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Pew: The Internet is Polarizing US Politics. Really?

BY Micah L. Sifry | Thursday, March 17 2011

The good folks at the Pew Internet & American Life Project are out with another one of their regular updates on the Internet's role in politics, and the takeaway appears to be: The net is fueling extremism and making America more polarized. To wit, Pew reports, "55% of all internet users feel that the internet increases the influence of those with extreme political views, compared with 30% who say that the internet reduces the influence of those with extreme views by giving ordinary citizens a chance to be heard." This could be true, or it could be a false positive. What if people are conflating things? Arguably politics in America is more polarized, but cable TV and talk radio and paid negative political advertising are driving that shift, while the Internet is just an overall disruptive force that is enabling lots of more people to speak up and connect with the like-minded and unlike-minded alike. Unfortunately, Pew's survey didn't ask people about other possible causes of political polarization, so we can't know one way or the other.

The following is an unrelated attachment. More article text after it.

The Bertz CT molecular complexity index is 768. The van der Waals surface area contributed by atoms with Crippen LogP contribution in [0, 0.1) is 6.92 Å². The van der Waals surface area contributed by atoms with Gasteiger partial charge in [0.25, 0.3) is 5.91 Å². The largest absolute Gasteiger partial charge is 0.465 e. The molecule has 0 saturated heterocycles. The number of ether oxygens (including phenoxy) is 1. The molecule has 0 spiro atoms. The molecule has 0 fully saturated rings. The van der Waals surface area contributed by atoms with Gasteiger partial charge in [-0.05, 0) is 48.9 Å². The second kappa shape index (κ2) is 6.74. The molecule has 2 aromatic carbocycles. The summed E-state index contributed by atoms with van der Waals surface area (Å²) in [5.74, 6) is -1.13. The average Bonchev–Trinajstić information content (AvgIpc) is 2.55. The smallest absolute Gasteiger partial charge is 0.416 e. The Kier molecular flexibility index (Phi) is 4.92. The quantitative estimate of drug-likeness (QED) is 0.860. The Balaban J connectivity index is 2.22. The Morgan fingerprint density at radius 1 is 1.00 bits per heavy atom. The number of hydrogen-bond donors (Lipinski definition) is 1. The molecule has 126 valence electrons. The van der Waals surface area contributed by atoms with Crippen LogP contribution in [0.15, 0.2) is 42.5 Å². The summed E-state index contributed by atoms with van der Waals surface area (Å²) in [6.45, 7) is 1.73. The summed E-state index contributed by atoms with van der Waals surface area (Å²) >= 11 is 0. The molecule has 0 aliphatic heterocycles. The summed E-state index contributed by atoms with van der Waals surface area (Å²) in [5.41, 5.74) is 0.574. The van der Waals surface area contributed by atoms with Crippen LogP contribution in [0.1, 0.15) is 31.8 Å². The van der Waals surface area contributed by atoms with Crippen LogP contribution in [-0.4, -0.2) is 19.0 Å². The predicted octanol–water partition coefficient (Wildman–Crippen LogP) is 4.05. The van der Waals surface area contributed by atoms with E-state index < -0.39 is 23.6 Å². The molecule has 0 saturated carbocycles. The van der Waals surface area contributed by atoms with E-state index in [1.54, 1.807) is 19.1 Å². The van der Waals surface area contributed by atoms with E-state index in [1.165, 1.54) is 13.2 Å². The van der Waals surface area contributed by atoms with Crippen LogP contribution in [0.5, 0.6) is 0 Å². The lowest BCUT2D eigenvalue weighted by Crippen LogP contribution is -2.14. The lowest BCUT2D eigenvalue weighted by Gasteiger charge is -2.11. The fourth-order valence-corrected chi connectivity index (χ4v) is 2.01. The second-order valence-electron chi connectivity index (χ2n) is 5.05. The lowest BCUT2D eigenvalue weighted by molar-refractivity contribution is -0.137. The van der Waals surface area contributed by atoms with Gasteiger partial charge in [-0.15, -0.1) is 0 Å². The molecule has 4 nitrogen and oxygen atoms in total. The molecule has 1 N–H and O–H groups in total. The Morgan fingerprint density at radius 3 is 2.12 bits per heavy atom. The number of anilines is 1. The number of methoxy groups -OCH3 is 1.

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New Media Sites in Iran Blur Lines Between Citizen Journo, Professional Journo, & Activist

In 2010, Newsweek declared Iran the “birthplace of citizen journalism.” Iranian bloggers were hailed by Westerners as “brave” for their coverage of the aftermath of the disputed 2009 election. A 40-second video of the death of Neda Agha-Soltan during an anti-government protest won a prestigious George Polk Award, the first anonymously-produced work to be so honored. And then came the 2013 study “Whither Blogestan,” which sought to explain Iran's shrinking blogosphere. Of nearly 25,000 highly active and connected blogs in 2008 and 2009, only 20 percent were still online in September 2013.

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